depicting in marvellous manner “the Brownriggs illtreating Mary Clifford,” is pretty sure to catch the eye of the passer by the shop windows. The original, and now more than a century old, story of the Brownriggs is horrible enough, but it is mild as compared with its adaptation in “ The Fiend of Fetter Lane,” and is there, moreover, built about with a framework of romance that makes it very cheap indeed for a penny. In the prologue alone we have a chapter headed “The Traveller! The Fratricide!! A Demon !!! Revenge !!!!” and, not to mention other attractions, there is a moving description of a storm, which “now shrieked like fiends in revelry, the forked lightning revealing the mysterious pedestrian quickly, passing on, muttering strange words which were carried away by the whistling winds.” Possibly when the blessings of education are further extended the taste of the hundred thousand readers of “ The Complete Romancer" will become elevated, and they will be able to share with their social betters the joys of the sensation novel of the season. In the meantime, we can only deplore their depraved tastes, and thank Heaven we are not as they.

An awful responsibility rests upon London as the guardian of the records and mementoes which will in future ages form the material of the history of great nations. I mean the great nations whose infant pranks and infant struggles we are watching in these days. For

. although I am no croaker as to the decline and fall of Britain, and do not think that, barring the results of possible convulsions of nature, this country is likely ever to become an abandoned ruin, I cannot doubt that there are many lands in the two hemispheres of no significance now which will be great nations or the centres of powerful empires in their turn. And many of them must come to England for the first chapters of their history. A stone in Westminster Abbey has just been laid over the coffin of one who should be a demi-god in the early annals of a score of great kingdoms which shall flourish in Central Africa in the course of the third thousand years of the Christian era. As the pious pilgrims of several generations betook themselves to the stone steps of the shrine where A'Becket was buried, so for hundreds and perhaps for thousands of years shall the black poets, historians, statesmen, and antiquarians of future

negro civilisation make pilgrimages to Westminster and nurse great thoughts at the tomb of David Livingstone. The Queen of England at Windsor welcoming home Sir Garnet Wolseley and the troops from Coomassie; the British Houses of Parliament thanking the victorious soldier; the peerage of Lord Napier of Magdala ; the education in Englaud of the little black son of the redoubtable King Theodore of Abyssinia--these are scenes and events the records and descriptions whereof in the Anglo-Saxon of the nineteenth century will make beautiful tradition for some of the predominant African nationalities of the twentieth, the twenty-first, or say the twenty-fifth centuries. What will the proud statesmen and orators of the great Parliament of Fiji, in those days, say of the caution and hesitation of the Britons of these early times touching the cession to the Queen's dominions of those islands of the South Seas towards which now civilisation is so rapidly drifting ?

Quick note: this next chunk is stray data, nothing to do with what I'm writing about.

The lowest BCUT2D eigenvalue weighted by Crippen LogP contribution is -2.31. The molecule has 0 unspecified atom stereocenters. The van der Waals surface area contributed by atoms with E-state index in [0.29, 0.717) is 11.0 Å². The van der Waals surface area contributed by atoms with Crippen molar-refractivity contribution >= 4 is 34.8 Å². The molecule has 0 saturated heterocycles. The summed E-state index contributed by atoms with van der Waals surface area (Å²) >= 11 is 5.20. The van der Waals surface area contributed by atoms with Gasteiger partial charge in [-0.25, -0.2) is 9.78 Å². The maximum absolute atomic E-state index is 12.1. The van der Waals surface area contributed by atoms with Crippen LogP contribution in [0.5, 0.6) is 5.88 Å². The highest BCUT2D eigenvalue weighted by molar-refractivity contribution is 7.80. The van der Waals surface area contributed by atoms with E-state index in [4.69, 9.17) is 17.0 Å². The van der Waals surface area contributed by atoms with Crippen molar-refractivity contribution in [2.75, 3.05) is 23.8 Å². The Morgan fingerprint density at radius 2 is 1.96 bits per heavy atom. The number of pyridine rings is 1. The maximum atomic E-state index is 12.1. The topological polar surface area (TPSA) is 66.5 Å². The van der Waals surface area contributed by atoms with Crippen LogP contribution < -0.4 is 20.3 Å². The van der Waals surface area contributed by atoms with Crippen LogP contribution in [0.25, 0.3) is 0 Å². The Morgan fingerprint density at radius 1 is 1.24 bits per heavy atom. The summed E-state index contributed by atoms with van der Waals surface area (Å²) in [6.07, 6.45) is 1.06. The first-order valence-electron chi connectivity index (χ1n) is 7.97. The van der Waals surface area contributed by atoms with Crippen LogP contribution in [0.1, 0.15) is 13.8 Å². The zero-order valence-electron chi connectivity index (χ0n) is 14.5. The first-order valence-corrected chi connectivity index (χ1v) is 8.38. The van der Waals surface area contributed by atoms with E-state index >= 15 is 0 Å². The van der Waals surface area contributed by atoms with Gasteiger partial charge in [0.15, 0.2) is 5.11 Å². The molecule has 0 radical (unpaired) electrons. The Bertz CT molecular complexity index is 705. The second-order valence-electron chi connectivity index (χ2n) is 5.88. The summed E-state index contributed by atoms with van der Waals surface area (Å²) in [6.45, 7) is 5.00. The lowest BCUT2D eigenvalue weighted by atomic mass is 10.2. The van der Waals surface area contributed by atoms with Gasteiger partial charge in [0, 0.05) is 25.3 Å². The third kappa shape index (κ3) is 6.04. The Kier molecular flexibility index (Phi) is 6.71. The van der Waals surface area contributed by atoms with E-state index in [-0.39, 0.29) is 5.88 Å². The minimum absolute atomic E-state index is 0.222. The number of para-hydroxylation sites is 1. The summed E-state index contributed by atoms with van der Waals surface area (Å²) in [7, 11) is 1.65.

THE

Gentleman's Magazine GENTLEMAN'S

MAGAZINE

JUNE, 1874.

OLYMPIA.
BY R. E. FRANCILLON, AUTHOR OF "EARL'S DENE,"

EARL'S DENE,” “PEARL
AND EMERALD," " ZELDA'S FORTUNE," &c.

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HE Fates, who had been so cruel to Mrs. Westwood last

night, were amply propitious to her in the morning. When Lord Wendale was announced, she and the three

girls were all at home, and Olympia out of the way. The visit was a trifle too early for the state of the drawing-room, but that was of little consequence compared with the fortunate absence of Olympia, who seemed growing dangerous as well as disagreeable. So the lady of The Laurels came down with her very best smile.

She greeted the Earl with a happy mingling of deference and cordiality ; his eccentric shadow, Forsyth, with a somewhat less happy blending of cordiality with dignity. He puzzled her. thought she understood about young men, and here was one

Vol. XII., N.S. 1874.